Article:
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Tuesday, May 24, 2022

Letters to the Editor: Bleak Landscape

Our laws do not make it easy for the poor farmer to convert his land to non-agricultural use. The process is complex and ridden with obstacles.

By: Express News Service |
Updated: February 28, 2015 12:00:41 am

Our laws do not make it easy for the poor farmer to convert his land to non-agricultural use. The process is complex and ridden with obstacles. In Raigad district, large housing complexes are coming up on what was once agricultural land. But since it is difficult for an individual farmer to change land use, he is forced to sell his property at absurdly low prices. Land use is then converted by “agents”, who sell it on to builders for many times the price they paid to the farmer. We need to make land use conversion simple and straightforward. Applications for the change of land use should be deemed to have been accepted within 45 days of submission unless the authorities have compelling reasons to reject it.

— Raj Khalid, Mumbai

Name and shame

Apropos ‘Essar leaks’ (IE, February 27), The Indian Express deserves congratulations for revealing the favours and gifts showered on ministers and politicians by Essar and its officials. It is a relief that these issues will also come up before the Supreme Court as part of a public interest litigation. The bribing of influential politicians (in or out of office), bureaucrats and journalists — in the form of hard cash, favours and gifts — is increasingly becoming part of our corporate culture. This needs to be ruthlessly curbed. The media must make a start by naming and shaming beneficiaries and bribers.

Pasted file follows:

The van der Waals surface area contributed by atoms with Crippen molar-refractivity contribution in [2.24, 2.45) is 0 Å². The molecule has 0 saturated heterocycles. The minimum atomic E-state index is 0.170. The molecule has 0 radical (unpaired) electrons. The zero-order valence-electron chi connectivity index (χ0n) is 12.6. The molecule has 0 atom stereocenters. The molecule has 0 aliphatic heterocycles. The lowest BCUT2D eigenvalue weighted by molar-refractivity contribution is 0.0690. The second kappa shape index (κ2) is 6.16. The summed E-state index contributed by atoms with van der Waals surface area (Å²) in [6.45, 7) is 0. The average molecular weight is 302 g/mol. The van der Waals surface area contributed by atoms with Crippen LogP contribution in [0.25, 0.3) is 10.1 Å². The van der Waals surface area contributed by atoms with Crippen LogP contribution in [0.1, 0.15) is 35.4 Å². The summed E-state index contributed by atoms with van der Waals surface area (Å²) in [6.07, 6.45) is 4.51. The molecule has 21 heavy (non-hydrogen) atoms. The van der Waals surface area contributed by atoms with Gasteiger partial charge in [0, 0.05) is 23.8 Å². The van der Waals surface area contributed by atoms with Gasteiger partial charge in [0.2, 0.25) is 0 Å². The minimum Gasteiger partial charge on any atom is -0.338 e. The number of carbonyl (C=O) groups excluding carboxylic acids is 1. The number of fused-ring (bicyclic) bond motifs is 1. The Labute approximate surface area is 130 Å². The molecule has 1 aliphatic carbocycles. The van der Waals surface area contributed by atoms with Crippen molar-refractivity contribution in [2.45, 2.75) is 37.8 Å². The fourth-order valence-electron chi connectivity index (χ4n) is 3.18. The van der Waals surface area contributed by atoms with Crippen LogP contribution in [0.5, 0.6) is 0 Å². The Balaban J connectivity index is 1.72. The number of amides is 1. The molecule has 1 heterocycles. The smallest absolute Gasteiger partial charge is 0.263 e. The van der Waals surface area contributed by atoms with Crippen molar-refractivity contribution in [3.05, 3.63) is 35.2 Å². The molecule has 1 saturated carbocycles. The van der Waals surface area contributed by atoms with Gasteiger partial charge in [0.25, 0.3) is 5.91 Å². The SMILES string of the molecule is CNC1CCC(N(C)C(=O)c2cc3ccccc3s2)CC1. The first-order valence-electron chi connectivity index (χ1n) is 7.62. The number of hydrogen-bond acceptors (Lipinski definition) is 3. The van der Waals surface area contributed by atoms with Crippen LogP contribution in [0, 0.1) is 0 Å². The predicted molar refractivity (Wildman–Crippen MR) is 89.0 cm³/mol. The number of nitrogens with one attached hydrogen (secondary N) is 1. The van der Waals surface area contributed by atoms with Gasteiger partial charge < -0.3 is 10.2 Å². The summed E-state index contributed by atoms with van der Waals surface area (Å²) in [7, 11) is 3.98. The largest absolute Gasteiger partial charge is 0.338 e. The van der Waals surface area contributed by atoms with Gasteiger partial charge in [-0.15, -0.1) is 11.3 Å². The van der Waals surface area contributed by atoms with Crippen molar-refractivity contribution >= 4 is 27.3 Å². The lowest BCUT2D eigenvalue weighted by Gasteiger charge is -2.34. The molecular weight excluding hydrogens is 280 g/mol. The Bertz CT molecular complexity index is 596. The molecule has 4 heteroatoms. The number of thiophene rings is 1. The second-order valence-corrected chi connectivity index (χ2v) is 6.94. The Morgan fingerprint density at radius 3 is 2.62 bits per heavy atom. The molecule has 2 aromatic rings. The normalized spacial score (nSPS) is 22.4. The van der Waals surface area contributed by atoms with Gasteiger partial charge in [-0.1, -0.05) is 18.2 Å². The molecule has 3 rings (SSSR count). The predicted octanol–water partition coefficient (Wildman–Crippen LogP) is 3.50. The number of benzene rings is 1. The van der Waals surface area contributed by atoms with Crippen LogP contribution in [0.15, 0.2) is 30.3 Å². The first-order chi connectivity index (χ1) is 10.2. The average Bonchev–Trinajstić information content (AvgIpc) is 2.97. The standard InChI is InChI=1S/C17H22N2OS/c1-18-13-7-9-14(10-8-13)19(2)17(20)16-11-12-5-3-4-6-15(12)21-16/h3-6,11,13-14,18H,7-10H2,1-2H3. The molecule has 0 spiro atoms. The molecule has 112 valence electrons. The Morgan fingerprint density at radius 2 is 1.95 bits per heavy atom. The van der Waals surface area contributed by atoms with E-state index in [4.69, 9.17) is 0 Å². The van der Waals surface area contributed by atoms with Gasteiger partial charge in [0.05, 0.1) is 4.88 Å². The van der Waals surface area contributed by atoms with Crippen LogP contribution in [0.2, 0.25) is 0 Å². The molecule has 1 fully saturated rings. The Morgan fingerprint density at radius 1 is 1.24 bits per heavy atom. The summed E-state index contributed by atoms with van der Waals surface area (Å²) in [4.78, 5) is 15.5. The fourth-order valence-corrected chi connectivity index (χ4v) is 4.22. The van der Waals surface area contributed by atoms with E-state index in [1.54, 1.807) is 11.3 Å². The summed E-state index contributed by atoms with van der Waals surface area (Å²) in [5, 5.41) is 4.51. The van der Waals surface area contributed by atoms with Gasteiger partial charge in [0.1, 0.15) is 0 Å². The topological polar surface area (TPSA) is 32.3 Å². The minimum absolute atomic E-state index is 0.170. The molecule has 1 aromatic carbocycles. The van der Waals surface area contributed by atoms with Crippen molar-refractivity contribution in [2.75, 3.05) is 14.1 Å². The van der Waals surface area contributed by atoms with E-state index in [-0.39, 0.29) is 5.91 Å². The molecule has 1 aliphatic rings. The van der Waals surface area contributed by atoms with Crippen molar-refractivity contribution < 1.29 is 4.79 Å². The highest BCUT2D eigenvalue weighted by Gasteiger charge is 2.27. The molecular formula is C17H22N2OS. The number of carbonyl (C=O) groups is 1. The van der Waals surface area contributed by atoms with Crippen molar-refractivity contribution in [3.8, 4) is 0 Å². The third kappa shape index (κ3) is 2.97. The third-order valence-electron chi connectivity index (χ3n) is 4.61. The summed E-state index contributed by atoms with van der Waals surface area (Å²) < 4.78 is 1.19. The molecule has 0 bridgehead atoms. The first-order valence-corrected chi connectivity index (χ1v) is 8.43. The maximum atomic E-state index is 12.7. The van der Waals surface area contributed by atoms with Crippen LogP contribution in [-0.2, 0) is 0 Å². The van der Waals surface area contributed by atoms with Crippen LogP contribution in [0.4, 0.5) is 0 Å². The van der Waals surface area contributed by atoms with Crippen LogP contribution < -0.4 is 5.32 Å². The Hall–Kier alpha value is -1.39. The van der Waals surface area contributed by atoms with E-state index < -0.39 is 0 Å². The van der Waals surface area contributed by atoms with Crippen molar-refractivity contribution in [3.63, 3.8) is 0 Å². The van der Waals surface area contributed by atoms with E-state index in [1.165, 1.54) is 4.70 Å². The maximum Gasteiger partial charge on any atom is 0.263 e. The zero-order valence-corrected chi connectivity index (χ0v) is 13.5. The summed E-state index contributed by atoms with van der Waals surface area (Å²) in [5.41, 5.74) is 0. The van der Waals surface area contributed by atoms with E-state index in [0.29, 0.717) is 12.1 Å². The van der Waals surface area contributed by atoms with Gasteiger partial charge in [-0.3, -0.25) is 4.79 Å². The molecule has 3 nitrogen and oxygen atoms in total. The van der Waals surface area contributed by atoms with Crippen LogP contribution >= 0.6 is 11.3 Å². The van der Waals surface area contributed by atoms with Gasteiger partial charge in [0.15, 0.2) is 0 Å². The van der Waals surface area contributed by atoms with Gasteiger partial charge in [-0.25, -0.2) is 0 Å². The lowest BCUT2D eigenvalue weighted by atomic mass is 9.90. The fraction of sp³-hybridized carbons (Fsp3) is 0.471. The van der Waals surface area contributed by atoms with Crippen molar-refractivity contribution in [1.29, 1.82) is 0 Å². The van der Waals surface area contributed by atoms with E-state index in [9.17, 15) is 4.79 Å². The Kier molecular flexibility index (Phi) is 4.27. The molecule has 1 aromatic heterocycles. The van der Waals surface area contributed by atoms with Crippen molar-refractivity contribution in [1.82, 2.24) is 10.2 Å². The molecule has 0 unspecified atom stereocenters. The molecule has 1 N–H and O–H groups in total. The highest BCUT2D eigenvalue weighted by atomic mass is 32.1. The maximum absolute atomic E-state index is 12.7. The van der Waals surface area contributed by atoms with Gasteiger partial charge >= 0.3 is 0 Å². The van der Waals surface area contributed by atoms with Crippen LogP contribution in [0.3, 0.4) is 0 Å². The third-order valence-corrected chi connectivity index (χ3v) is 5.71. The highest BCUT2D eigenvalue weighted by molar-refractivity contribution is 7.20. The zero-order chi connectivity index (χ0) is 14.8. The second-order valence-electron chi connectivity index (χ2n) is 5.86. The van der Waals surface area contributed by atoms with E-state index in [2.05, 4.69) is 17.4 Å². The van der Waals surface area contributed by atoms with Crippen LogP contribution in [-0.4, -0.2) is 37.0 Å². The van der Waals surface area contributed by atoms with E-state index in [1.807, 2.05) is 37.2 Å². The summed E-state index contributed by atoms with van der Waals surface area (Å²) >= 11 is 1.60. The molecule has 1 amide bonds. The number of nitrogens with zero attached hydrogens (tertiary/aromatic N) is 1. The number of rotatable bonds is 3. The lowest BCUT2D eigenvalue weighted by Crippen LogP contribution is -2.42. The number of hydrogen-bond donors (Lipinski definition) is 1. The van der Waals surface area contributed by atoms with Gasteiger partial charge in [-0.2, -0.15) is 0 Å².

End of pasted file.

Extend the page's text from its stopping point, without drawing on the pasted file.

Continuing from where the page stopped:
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— S.R. Purandare, Pune

SC to the rescue

It is not surprising that the BJP has done a U-turn on its position on Section 66A of the IT Act. It is improbable that a rightwing party like the BJP, which is supported by an extremely conservative organisation like the RSS, will plug the loopholes and vagueness of Section 66 A. The statute confers on the state the unbridled power to act against our freedom to criticise. It can easily be used to intimidate and arrest dissidents and suppress protests against misgovernance. So the government has an incentive to maintain status quo. The courts are our only hope.

— Meghana Patil, Bangalore

Engine of change

Apropos the editorial, ‘Off the beaten track’ (IE, February 27), Railway Minister Suresh Prabhu thankfully put the brakes on the practice of announcing politically motivated new rail projects. He presented a praiseworthy and pathbreaking rail budget. Prabhu focused mainly on the much-needed and long-ignored modernisation of the railways, including the signalling system, and on the improvement of passenger amenities. Special measures have also been taken keeping the needs of women and senior citizens in mind. Much to the relief of the aam aadmi, there were no hikes in passenger fares. However, there remains a desperate need to eliminate the role of touts with the help of technology.

— M.C. Joshi, Lucknow

Suresh Prabhu’s maiden railway budget was refreshing — it was not the usual laundry list of new trains. Instead, he promised to make rail travel a “happy experience”. It was wise of him to hold off from announcing new trains until a review ascertaining the capacity of various routes is completed. This is a clear indication that the Modi government is not prepared to succumb to populist urges.

— J.S. Acharya, Hyderabad

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